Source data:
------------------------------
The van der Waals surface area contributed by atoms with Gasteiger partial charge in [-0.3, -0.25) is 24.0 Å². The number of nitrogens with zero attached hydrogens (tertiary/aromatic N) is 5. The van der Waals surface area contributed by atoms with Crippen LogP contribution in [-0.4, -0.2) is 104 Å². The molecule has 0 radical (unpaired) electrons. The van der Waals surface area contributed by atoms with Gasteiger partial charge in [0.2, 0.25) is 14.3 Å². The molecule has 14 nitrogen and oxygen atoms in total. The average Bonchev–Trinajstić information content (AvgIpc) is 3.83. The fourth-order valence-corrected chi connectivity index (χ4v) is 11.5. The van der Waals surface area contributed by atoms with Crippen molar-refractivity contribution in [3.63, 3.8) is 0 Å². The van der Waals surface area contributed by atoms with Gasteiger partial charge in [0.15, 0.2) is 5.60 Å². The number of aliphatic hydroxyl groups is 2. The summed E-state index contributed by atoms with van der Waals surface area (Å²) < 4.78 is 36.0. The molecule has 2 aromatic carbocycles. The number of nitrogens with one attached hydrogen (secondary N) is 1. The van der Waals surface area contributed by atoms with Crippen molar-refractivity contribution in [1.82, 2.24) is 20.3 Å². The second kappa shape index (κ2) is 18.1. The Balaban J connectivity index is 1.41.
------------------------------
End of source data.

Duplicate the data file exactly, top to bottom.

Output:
The van der Waals surface area contributed by atoms with Gasteiger partial charge in [-0.3, -0.25) is 24.0 Å². The number of nitrogens with zero attached hydrogens (tertiary/aromatic N) is 5. The van der Waals surface area contributed by atoms with Crippen LogP contribution in [-0.4, -0.2) is 104 Å². The molecule has 0 radical (unpaired) electrons. The van der Waals surface area contributed by atoms with Gasteiger partial charge in [0.2, 0.25) is 14.3 Å². The molecule has 14 nitrogen and oxygen atoms in total. The average Bonchev–Trinajstić information content (AvgIpc) is 3.83. The fourth-order valence-corrected chi connectivity index (χ4v) is 11.5. The van der Waals surface area contributed by atoms with Crippen molar-refractivity contribution in [3.63, 3.8) is 0 Å². The van der Waals surface area contributed by atoms with Gasteiger partial charge in [0.15, 0.2) is 5.60 Å². The number of aliphatic hydroxyl groups is 2. The summed E-state index contributed by atoms with van der Waals surface area (Å²) < 4.78 is 36.0. The molecule has 2 aromatic carbocycles. The number of nitrogens with one attached hydrogen (secondary N) is 1. The van der Waals surface area contributed by atoms with Crippen molar-refractivity contribution in [1.82, 2.24) is 20.3 Å². The second kappa shape index (κ2) is 18.1. The Balaban J connectivity index is 1.41.